Diarrhea was induced in male albino Wistar rats weighing 100-150 g. The antidiarrheal activity of HECLP at different oral dosages (5, 10 and 20 mg/kg) was investigated by counting the number of wet fecal pellets. Animals were further treated with propranolol, prazosin, nifedipine and atropine to assess the effects of receptor blockers on the activities of the extract. The effects of HECLP on castor oil-induced enteropooling and the intestinal transit time of activated charcoal were also evaluated.
Each of the 3 doses of C. limon significantly reduced (P < 0.05) the number of wet fecal pellets produced by animals, with 20 mg/kg HECLP producing the highest percentage inhibition (34.2%). Wet fecal pellet inhibition by the standard drug loperamide (3 mg/kg p.o.) was 68.4% relative to the negative control. Blockage of β adrenergic receptors by propanolol abolished the antidiarrheal effects of HECLP. Intestinal fluid accumulation was inhibited by 68.7% and 78.5% by 20 mg/kg HECLP and loperamide respectively. Furthermore, 20 mg/kg HECLP significantly (P < 0.05) reduced the percentage intestinal transit time (21.4% ± 1.42%), relative to the control (34.2% ± 4.29%); atropine (5 mg/kg, intraperitoneal injection) significantly (P < 0.001) reduced the percentage intestinal transit time to 11.2% ± 0.85%.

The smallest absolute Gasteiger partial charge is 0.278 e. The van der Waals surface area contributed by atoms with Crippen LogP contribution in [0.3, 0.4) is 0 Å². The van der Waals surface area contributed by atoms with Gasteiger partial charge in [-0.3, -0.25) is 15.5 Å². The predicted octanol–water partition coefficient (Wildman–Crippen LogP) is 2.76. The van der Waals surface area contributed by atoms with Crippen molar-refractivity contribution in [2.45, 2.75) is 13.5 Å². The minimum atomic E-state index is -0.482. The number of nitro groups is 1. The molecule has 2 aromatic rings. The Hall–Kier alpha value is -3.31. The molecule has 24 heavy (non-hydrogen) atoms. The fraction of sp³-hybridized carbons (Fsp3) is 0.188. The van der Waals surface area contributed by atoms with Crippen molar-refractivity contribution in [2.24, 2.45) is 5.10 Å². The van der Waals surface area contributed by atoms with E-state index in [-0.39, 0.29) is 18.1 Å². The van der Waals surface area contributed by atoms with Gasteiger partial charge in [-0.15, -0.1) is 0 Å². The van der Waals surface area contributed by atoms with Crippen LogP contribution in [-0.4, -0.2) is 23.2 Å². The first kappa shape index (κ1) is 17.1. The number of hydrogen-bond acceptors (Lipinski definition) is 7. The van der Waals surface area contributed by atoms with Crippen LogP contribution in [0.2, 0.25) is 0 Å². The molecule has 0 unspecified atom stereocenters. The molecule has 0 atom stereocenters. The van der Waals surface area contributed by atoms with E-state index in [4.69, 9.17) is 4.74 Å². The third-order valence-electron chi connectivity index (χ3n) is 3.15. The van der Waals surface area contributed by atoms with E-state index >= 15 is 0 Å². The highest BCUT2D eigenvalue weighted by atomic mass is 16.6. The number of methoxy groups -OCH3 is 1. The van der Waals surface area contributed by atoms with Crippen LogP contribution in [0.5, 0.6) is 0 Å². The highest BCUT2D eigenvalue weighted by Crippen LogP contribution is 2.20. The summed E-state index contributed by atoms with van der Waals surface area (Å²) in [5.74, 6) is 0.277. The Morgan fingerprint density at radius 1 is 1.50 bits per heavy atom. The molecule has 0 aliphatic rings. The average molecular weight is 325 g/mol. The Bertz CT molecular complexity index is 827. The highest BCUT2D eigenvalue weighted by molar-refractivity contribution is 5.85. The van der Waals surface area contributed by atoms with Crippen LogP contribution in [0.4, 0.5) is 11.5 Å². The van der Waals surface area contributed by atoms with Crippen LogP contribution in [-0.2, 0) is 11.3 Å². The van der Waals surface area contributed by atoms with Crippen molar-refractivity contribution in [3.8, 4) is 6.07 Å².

These results suggest that C. limon peel possesses antidiarrheal effects through antisecretory and antimotility mechanisms that act through the β adrenergic system.
To evaluate the effects of Zingiber cassumunar (Plai cream) in either 7% or 14% concentration on delayed onset muscle soreness (DOMS).